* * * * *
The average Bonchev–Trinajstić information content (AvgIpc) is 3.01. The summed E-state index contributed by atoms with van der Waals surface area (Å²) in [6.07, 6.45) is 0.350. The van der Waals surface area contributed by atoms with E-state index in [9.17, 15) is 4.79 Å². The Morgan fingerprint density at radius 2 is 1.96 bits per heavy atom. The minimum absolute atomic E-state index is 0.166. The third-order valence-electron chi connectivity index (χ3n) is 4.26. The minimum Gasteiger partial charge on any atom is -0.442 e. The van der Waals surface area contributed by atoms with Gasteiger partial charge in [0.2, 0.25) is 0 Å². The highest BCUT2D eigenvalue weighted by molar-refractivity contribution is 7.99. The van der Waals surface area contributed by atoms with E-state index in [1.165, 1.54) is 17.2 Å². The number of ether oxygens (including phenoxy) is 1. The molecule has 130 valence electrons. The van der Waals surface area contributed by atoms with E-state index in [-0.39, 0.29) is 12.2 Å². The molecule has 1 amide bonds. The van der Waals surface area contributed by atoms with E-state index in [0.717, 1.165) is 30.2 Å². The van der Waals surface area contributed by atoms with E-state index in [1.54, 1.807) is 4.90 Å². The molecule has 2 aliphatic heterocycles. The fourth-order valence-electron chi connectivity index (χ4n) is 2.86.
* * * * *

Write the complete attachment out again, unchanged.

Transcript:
The average Bonchev–Trinajstić information content (AvgIpc) is 3.01. The summed E-state index contributed by atoms with van der Waals surface area (Å²) in [6.07, 6.45) is 0.350. The van der Waals surface area contributed by atoms with E-state index in [9.17, 15) is 4.79 Å². The Morgan fingerprint density at radius 2 is 1.96 bits per heavy atom. The minimum absolute atomic E-state index is 0.166. The third-order valence-electron chi connectivity index (χ3n) is 4.26. The minimum Gasteiger partial charge on any atom is -0.442 e. The van der Waals surface area contributed by atoms with Gasteiger partial charge in [0.2, 0.25) is 0 Å². The highest BCUT2D eigenvalue weighted by molar-refractivity contribution is 7.99. The van der Waals surface area contributed by atoms with E-state index in [1.165, 1.54) is 17.2 Å². The number of ether oxygens (including phenoxy) is 1. The molecule has 130 valence electrons. The van der Waals surface area contributed by atoms with E-state index in [-0.39, 0.29) is 12.2 Å². The molecule has 1 amide bonds. The van der Waals surface area contributed by atoms with E-state index in [0.717, 1.165) is 30.2 Å². The van der Waals surface area contributed by atoms with E-state index in [1.54, 1.807) is 4.90 Å². The molecule has 2 aliphatic heterocycles. The fourth-order valence-electron chi connectivity index (χ4n) is 2.86.